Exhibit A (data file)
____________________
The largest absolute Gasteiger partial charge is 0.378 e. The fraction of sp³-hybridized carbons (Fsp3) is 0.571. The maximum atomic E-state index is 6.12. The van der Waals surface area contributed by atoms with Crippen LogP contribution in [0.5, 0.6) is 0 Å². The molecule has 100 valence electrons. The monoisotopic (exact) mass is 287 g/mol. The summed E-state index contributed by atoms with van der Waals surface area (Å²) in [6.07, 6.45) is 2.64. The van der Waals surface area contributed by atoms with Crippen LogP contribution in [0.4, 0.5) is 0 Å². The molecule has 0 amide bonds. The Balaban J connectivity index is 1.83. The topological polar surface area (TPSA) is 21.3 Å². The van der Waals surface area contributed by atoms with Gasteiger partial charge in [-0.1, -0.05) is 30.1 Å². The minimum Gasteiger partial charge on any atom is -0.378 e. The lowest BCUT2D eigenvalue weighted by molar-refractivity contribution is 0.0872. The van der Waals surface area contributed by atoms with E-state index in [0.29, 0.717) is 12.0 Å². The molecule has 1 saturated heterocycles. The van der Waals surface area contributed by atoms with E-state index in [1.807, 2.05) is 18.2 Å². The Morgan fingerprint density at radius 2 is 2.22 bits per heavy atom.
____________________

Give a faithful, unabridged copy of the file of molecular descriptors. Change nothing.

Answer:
The largest absolute Gasteiger partial charge is 0.378 e. The fraction of sp³-hybridized carbons (Fsp3) is 0.571. The maximum atomic E-state index is 6.12. The van der Waals surface area contributed by atoms with Crippen LogP contribution in [0.5, 0.6) is 0 Å². The molecule has 100 valence electrons. The monoisotopic (exact) mass is 287 g/mol. The summed E-state index contributed by atoms with van der Waals surface area (Å²) in [6.07, 6.45) is 2.64. The van der Waals surface area contributed by atoms with Crippen LogP contribution in [0.4, 0.5) is 0 Å². The molecule has 0 amide bonds. The Balaban J connectivity index is 1.83. The topological polar surface area (TPSA) is 21.3 Å². The van der Waals surface area contributed by atoms with Gasteiger partial charge in [-0.1, -0.05) is 30.1 Å². The minimum Gasteiger partial charge on any atom is -0.378 e. The lowest BCUT2D eigenvalue weighted by molar-refractivity contribution is 0.0872. The van der Waals surface area contributed by atoms with E-state index in [0.29, 0.717) is 12.0 Å². The molecule has 1 saturated heterocycles. The van der Waals surface area contributed by atoms with E-state index in [1.807, 2.05) is 18.2 Å². The Morgan fingerprint density at radius 2 is 2.22 bits per heavy atom.